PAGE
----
Bike wheel axle

Actually any threaded shaft at least 12cm long should work.
Best if the axle is threaded its entire length, but most have a flat section in the middle, which is fine if that's what you've got.

2 nuts to fit the axle above

Must be larger diameter than the spring.


2 cones or other small nuts to fit the axle

Must be smaller diameter than the spring, ie be able to fit inside it.
Most cone nuts (pictured on the left, part of all bike wheels) have a little round metal skirt which can usually be popped off.

2 M6 bolts, at least 70mm long

Get ones that are threaded all the way to the head.

10 M6 nuts

Square section metal

Roughly 3 - 4cm square by 8cm long.

2 pieces Flat metal

Roughly 3 - 4cm wide by roughly 30cm long,
roughly 3 - 4cm wide by at least 16cm long.

2 cable ties, also called zip ties

You can also use twisting wire.

Gaffer tape, also called duct tape, cloth tape

Step by step build instructions

These relate to the animation to the left.

Step 1:
Remove the stem (straight pipe that the handlebars were attached to) from the head tube. It should just slide out after you've removed the long bolt that was holding it in place. Also remove the short metal cylinder cut at an angle (called a wedge) which the bolt screws into.
Your bike probably uses this system, if not; adapt.

Using adjustable grips or an appropriately sized spanner, remove the top nut from the head tube.

Place the large sprocket over the head tube's thread. The sprocket hole will probably be slightly too small, in which case use a metal file to enlarge it until it fits. It's important that the sprocket be centred as accurately as possible.

Replace and tighten the top nut. Check that the sprocket is centred by spinning it. If it describes a perfect circle then it's centred, if it seems to be wobbling in and out even a little tap with a hammer until it's centred. You may need to file part of the hole larger.
(To avoid damaging the sprocket teeth with the hammer place something thin, such as a piece of flat metal, between two teeth and hit that instead.)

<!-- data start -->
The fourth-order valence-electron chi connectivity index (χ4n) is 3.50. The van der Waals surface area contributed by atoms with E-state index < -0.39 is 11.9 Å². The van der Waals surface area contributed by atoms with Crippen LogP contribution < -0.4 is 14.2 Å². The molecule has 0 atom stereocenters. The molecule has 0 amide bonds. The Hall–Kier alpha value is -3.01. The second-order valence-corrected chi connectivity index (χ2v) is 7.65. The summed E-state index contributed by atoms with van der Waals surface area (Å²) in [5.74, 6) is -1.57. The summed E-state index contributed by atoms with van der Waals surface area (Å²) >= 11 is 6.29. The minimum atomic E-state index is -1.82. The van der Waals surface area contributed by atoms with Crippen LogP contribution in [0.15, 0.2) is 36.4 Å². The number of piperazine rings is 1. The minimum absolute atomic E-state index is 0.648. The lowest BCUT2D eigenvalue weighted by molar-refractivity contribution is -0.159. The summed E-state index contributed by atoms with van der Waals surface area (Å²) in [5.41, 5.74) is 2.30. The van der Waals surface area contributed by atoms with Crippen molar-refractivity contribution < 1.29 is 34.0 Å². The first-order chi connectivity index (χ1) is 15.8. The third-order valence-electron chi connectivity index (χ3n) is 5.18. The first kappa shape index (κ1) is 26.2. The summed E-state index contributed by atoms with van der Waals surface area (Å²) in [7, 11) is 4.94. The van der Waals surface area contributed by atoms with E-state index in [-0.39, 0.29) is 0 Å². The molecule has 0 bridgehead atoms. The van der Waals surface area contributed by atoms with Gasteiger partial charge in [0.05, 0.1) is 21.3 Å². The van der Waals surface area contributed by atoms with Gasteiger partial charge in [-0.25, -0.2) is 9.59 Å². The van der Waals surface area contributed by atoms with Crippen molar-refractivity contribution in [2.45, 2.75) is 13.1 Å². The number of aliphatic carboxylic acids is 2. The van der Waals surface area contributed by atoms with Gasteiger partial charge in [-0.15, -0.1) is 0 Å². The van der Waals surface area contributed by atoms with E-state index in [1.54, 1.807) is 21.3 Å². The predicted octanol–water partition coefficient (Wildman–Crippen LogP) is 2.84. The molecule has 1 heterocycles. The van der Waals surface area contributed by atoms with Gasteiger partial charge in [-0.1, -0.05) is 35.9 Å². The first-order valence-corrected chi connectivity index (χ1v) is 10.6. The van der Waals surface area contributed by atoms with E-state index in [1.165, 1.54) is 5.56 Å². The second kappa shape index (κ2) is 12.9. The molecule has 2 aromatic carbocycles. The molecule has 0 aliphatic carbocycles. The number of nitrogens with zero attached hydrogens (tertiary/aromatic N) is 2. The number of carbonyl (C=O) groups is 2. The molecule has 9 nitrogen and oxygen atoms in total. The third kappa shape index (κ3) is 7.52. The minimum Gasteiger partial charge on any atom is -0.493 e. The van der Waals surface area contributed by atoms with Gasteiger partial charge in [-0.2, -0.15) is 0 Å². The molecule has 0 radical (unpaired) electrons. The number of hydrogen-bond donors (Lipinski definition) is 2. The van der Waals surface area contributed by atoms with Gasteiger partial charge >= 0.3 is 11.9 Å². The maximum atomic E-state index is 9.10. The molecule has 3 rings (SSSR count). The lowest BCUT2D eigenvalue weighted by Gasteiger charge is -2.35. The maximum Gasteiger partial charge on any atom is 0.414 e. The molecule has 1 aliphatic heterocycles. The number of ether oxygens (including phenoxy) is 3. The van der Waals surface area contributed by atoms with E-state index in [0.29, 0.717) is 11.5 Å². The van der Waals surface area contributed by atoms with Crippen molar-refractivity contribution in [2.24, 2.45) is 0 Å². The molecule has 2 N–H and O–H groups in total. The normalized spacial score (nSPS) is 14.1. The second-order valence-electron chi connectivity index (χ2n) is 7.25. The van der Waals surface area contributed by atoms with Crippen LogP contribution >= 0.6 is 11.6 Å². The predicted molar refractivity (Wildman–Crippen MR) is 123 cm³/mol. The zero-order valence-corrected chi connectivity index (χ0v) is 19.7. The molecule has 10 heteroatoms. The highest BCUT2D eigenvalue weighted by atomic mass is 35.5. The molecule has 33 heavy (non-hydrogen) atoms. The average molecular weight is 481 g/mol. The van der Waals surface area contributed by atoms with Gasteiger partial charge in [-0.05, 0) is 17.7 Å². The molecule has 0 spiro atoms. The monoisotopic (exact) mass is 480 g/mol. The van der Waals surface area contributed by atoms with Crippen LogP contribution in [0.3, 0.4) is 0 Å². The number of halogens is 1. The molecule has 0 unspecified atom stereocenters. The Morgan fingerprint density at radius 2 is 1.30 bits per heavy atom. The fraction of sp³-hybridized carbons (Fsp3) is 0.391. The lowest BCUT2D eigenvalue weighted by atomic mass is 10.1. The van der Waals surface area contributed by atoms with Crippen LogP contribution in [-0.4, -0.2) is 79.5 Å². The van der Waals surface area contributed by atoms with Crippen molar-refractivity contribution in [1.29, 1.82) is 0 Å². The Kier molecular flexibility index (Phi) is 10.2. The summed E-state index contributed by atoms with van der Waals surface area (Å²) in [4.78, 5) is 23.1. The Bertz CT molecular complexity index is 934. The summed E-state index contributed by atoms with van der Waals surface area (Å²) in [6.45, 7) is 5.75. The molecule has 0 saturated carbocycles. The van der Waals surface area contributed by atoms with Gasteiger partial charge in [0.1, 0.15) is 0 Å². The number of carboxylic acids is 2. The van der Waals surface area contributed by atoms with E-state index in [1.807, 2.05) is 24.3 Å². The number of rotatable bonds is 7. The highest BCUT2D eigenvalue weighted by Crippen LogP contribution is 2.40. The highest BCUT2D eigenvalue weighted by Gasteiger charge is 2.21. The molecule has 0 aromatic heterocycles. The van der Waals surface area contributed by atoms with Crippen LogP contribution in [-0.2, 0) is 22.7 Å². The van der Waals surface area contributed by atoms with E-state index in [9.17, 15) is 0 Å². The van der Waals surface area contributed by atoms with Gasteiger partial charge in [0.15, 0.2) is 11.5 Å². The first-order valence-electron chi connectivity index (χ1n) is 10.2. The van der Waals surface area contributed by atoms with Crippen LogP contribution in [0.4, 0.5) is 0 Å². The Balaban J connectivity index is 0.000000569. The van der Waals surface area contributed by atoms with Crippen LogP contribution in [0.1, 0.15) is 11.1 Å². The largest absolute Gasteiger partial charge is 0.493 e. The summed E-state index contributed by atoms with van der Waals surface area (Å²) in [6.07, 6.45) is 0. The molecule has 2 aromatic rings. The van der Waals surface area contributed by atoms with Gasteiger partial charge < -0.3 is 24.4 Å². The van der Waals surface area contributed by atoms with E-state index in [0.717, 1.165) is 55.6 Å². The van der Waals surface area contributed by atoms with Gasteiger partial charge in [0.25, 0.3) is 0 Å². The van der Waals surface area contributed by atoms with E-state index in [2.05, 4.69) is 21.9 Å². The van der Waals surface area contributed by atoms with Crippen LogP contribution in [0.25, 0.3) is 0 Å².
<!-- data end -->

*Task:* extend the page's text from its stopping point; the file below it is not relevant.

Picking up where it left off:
It's important to get this reasonably accurate. Once in place tighten the top nut as much as possible, to ensure the sprocket doesn't slip. Recheck that it's still centred.

Check that the top nuts aren't too tight against the head tube, and that everything can rotate freely If there's any friction wind the nuts back slightly. Too loose is better than too tight.

Take the square section steel and cut so that it's about the same length as the cut top of the bike stem.

Drill a 6mm hole through the top and bottom walls, about a centimeter from one side.

Drill a 6mm hole about a centimeter from the other side, through the top wall only

Drill a 4mm hole through the bottom wall only, so that it lines up with the previous hole.

Place the square steel over the top of the stem, so that the 4mm hole is in the center of the pipe.

Insert the long bolt and screw partially into the wedge. The head of the bolt should be able to pass through the top 6mm hole (if it doesn't, make it larger), but not the 4mm one.

Drill a 6mm hole in the bit of metal sticking out the side of the stem, so that it lines up with the other holes in the square steel.

Reinsert the stem into the head tube, just enough that it's stable.

Tighten the long bolt with an Allen key until it's all locked in place.

Drill 10mm holes in each of the two bits of remaining bike frame, so that they're about 1.5cm past the edge of the sprocket, vertically.

Take the 30cm length of flat metal and bend it with a vice and hammer, more or less like so: